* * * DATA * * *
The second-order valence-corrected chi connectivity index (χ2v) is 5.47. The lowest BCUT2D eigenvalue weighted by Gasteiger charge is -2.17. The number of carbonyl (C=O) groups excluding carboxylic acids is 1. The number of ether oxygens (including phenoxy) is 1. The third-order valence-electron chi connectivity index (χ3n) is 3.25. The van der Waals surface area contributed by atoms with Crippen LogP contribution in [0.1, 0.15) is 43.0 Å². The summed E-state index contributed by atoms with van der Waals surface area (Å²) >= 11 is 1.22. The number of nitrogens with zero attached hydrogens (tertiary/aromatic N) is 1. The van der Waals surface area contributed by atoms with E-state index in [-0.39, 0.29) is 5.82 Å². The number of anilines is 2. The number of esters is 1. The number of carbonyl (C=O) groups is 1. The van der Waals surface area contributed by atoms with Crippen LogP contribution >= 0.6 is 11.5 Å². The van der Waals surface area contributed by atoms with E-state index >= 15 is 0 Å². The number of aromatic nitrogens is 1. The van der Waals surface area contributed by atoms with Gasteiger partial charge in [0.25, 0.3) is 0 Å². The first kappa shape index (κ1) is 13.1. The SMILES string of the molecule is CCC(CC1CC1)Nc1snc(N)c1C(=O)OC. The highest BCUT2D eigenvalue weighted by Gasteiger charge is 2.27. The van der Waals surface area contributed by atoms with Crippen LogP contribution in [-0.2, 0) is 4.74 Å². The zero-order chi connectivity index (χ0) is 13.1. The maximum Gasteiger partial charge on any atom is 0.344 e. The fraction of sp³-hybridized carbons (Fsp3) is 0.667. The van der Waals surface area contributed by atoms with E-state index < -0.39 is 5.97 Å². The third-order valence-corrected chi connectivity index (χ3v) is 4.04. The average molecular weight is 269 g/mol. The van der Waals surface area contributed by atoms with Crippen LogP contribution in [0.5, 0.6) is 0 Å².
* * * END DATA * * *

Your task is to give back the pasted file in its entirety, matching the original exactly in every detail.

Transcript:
The second-order valence-corrected chi connectivity index (χ2v) is 5.47. The lowest BCUT2D eigenvalue weighted by Gasteiger charge is -2.17. The number of carbonyl (C=O) groups excluding carboxylic acids is 1. The number of ether oxygens (including phenoxy) is 1. The third-order valence-electron chi connectivity index (χ3n) is 3.25. The van der Waals surface area contributed by atoms with Crippen LogP contribution in [0.1, 0.15) is 43.0 Å². The summed E-state index contributed by atoms with van der Waals surface area (Å²) >= 11 is 1.22. The number of nitrogens with zero attached hydrogens (tertiary/aromatic N) is 1. The van der Waals surface area contributed by atoms with E-state index in [-0.39, 0.29) is 5.82 Å². The number of anilines is 2. The number of esters is 1. The number of carbonyl (C=O) groups is 1. The van der Waals surface area contributed by atoms with Crippen LogP contribution >= 0.6 is 11.5 Å². The van der Waals surface area contributed by atoms with E-state index >= 15 is 0 Å². The number of aromatic nitrogens is 1. The van der Waals surface area contributed by atoms with Gasteiger partial charge in [0.25, 0.3) is 0 Å². The first kappa shape index (κ1) is 13.1. The SMILES string of the molecule is CCC(CC1CC1)Nc1snc(N)c1C(=O)OC. The highest BCUT2D eigenvalue weighted by Gasteiger charge is 2.27. The van der Waals surface area contributed by atoms with Crippen LogP contribution in [-0.2, 0) is 4.74 Å². The zero-order chi connectivity index (χ0) is 13.1. The maximum Gasteiger partial charge on any atom is 0.344 e. The fraction of sp³-hybridized carbons (Fsp3) is 0.667. The van der Waals surface area contributed by atoms with E-state index < -0.39 is 5.97 Å². The third-order valence-corrected chi connectivity index (χ3v) is 4.04. The average molecular weight is 269 g/mol. The van der Waals surface area contributed by atoms with Crippen LogP contribution in [0.5, 0.6) is 0 Å².